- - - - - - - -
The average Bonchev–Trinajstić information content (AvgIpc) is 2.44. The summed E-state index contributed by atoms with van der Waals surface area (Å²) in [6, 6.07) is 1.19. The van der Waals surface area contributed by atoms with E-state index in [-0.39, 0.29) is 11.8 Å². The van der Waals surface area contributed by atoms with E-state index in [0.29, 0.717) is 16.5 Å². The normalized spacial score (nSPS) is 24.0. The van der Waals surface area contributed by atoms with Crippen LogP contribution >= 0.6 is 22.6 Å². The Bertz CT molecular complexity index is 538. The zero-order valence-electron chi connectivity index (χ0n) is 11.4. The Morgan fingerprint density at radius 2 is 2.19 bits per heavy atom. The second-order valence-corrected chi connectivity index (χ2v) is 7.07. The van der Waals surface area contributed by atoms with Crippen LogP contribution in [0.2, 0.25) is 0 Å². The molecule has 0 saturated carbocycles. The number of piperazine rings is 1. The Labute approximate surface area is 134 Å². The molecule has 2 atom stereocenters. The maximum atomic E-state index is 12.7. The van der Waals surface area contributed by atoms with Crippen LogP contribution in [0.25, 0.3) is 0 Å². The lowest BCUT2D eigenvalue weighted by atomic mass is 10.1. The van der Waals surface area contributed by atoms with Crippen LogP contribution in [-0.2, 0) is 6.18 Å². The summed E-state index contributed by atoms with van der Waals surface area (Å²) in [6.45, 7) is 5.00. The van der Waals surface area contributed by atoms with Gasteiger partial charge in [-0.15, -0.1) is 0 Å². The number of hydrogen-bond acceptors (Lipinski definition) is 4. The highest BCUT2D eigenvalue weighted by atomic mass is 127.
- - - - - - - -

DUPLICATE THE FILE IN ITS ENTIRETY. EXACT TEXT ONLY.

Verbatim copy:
The average Bonchev–Trinajstić information content (AvgIpc) is 2.44. The summed E-state index contributed by atoms with van der Waals surface area (Å²) in [6, 6.07) is 1.19. The van der Waals surface area contributed by atoms with E-state index in [-0.39, 0.29) is 11.8 Å². The van der Waals surface area contributed by atoms with E-state index in [0.29, 0.717) is 16.5 Å². The normalized spacial score (nSPS) is 24.0. The van der Waals surface area contributed by atoms with Crippen LogP contribution >= 0.6 is 22.6 Å². The Bertz CT molecular complexity index is 538. The zero-order valence-electron chi connectivity index (χ0n) is 11.4. The Morgan fingerprint density at radius 2 is 2.19 bits per heavy atom. The second-order valence-corrected chi connectivity index (χ2v) is 7.07. The van der Waals surface area contributed by atoms with Crippen LogP contribution in [0.2, 0.25) is 0 Å². The molecule has 0 saturated carbocycles. The number of piperazine rings is 1. The Labute approximate surface area is 134 Å². The molecule has 2 atom stereocenters. The maximum atomic E-state index is 12.7. The van der Waals surface area contributed by atoms with Crippen LogP contribution in [0.25, 0.3) is 0 Å². The lowest BCUT2D eigenvalue weighted by atomic mass is 10.1. The van der Waals surface area contributed by atoms with Crippen LogP contribution in [-0.2, 0) is 6.18 Å². The summed E-state index contributed by atoms with van der Waals surface area (Å²) in [6.45, 7) is 5.00. The van der Waals surface area contributed by atoms with Gasteiger partial charge in [-0.15, -0.1) is 0 Å². The number of hydrogen-bond acceptors (Lipinski definition) is 4. The highest BCUT2D eigenvalue weighted by atomic mass is 127.